I’ll admit that I wasn’t too sure if diving into Grand Theft Auto: San Andreas was a good idea after extensively hammering things out in Dragon Age: Inquisition. Then again, I couldn’t think of a good reason not to dive head first into another open-world pool (i.e. what backlog?), so GTA: San Andreas it was.
I’d like to first of acknowledge that you were right.
The Internet was right.
Everyone was fucking right, okay?!!
GTA: San Andreas is better than GTA IV.
It’s not perfect. Not by a long shot. No GTA game is. (Maybe Chinatown Wars comes close…)
To my dying day, I will sing the praises of GTA IV, but understand that it’s because it was my first GTA game. And you never forget your first. But, again, the game had its issues (goddamn motorcycles), and I will well admit that the story was a little lackluster. I mean, it tried to be all big and bad, but it just sorta fizzled along like a never-ending sparkler. And then it was done. I was much more drawn into the gameplay, mechanics, and exploring Liberty City over anything else.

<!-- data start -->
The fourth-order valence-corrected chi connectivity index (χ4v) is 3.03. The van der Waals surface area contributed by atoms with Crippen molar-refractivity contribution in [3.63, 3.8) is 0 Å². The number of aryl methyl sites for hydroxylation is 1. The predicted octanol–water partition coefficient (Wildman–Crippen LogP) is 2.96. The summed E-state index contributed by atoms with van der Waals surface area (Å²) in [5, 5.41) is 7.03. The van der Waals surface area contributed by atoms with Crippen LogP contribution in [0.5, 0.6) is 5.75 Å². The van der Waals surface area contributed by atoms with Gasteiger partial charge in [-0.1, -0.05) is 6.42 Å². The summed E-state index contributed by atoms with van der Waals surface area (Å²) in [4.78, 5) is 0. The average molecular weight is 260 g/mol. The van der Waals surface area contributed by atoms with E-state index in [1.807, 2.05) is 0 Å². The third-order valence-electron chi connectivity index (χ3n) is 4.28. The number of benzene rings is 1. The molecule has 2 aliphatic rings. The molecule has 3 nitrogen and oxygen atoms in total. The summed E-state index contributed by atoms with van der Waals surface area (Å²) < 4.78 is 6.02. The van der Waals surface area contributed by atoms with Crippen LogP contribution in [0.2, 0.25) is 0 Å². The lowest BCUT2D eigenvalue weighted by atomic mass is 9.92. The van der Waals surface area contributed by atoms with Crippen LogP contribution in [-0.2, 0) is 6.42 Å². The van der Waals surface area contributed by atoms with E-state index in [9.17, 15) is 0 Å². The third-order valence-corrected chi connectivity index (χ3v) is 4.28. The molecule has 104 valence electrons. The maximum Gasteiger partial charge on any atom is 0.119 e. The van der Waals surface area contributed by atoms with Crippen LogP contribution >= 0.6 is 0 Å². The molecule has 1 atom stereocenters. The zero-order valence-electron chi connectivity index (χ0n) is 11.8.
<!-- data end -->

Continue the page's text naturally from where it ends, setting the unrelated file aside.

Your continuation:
In the years since, upon mentioning that GTA IV as a favorite, the question “but have you played San Andreas?” always followed in short order. Even going into the game recently, I harbored little knowledge of it. I knew that it took place in San Andreas, and figured it involved cars and guns and the like…and that’s about it. With all due respect to Niko Bellic and company, I am so glad I went in blind.
One of the best things about San Andreas was it’s story, which is supremely simply. In 1987, Carl Johnson (CJ) leaves his home state of San Andreas, and his Grove Street Families gang — for Liberty City after the death of his brother. Five years later, in 1992, he learns of the death of his mother and decides to return home. There he finds his former gang fragmented and in turmoil over territory sought by rival gangs. Carl quickly gets to work putting things back right.
And that’s pretty much it. There’s not much in the way of social commentary or political overtones (outside of gang warfare itself) coloring the game. It’s just you and Carl conquering San Andreas one neighborhood at a time.